You can first learn some techniques that work for you when your trauma gets cued (including if you have PTSD that gets triggered), and give yourself some lower-stakes practice with those alone, first. Feeling shaky and worried like you are is a cue that you probably need to do some more healing first and gain more mastery over your own trauma responses.
If you haven't already, I'd start coming back to sexual activity through masturbation first, well before sex with a partner. That's a much less risky way to start to find out what feels good to you and what doesn't, and a great way to start building a new sexual life for yourself that centers you, what you want, your pleasure and your limits and boundaries. Restarting your sexual life by yourself and all for yourself can be something that will probably feel a lot safer for you, it can also create a dynamic where feeling sexually whole again isn't about someone else, but all about you. In this pandemic, it's also what's best for everyone who doesn't live with their sexual partners.
I think taking an inventory of your sexuality and your sexual wants and needs before you start pursuing sex with others again would be a big help, too. It's a lot easier to be clear with ourselves and communicate to others what we even want, as well as what we need and do not want or need, when we've taken stock to know all that. Since it sounds like your own wants and needs weren't even considered in your last relationship, I think it'd be extra helpful for you, as you're starting from scratch in a lot of ways. We've got two tools here that can help you do that kind of inventory: Yes, No, Maybe So: A Sexual Inventory Stocklist, and another inventory-helper in print or digital zine format, F*ck Me!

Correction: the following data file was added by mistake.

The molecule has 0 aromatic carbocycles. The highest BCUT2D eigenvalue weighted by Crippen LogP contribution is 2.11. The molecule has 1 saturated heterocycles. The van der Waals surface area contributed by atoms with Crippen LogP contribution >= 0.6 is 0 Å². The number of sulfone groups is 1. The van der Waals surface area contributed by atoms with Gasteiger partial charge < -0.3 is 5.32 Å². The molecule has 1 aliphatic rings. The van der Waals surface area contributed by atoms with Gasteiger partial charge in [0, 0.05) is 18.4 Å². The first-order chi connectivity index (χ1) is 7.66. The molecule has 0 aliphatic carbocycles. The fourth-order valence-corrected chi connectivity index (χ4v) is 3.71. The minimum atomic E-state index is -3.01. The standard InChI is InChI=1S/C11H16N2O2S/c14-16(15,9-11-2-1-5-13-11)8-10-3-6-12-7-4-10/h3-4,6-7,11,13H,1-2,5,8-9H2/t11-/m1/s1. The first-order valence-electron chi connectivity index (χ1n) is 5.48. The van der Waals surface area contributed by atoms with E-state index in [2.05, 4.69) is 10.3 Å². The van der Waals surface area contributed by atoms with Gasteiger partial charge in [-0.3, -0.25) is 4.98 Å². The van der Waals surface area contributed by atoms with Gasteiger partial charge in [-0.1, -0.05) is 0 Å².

Trust yourself to know when you're ready to start to pursue sexual partners. You'll feel differently than you do now when you are: you won't feel panicked. It's okay to take whatever time you need: sex with other people isn't going anywhere. It'll still be available for you when you feel ready and comfortable with it, and it'll also be much better for you when you are.
When it does feel like it's time for you to start exploring sex with someone else, it's okay if you find out you feel more comfortable starting out with sex outside of ongoing relationships and that's the way you'd like to first try being sexual again. There's no right or wrong about that, period, very much including in this context. But I'd suggest that if that's the way you go, you still make sure you have enough of a relationship -- it doesn't have to be romantic or committed or long-term -- with someone to know that you can trust them, and to feel comfortable telling them what you need to in order to make it most likely that sex isn't just consensual and emotionally safe for you, but is also a positive, pleasurable -- and yep, fun -- experience.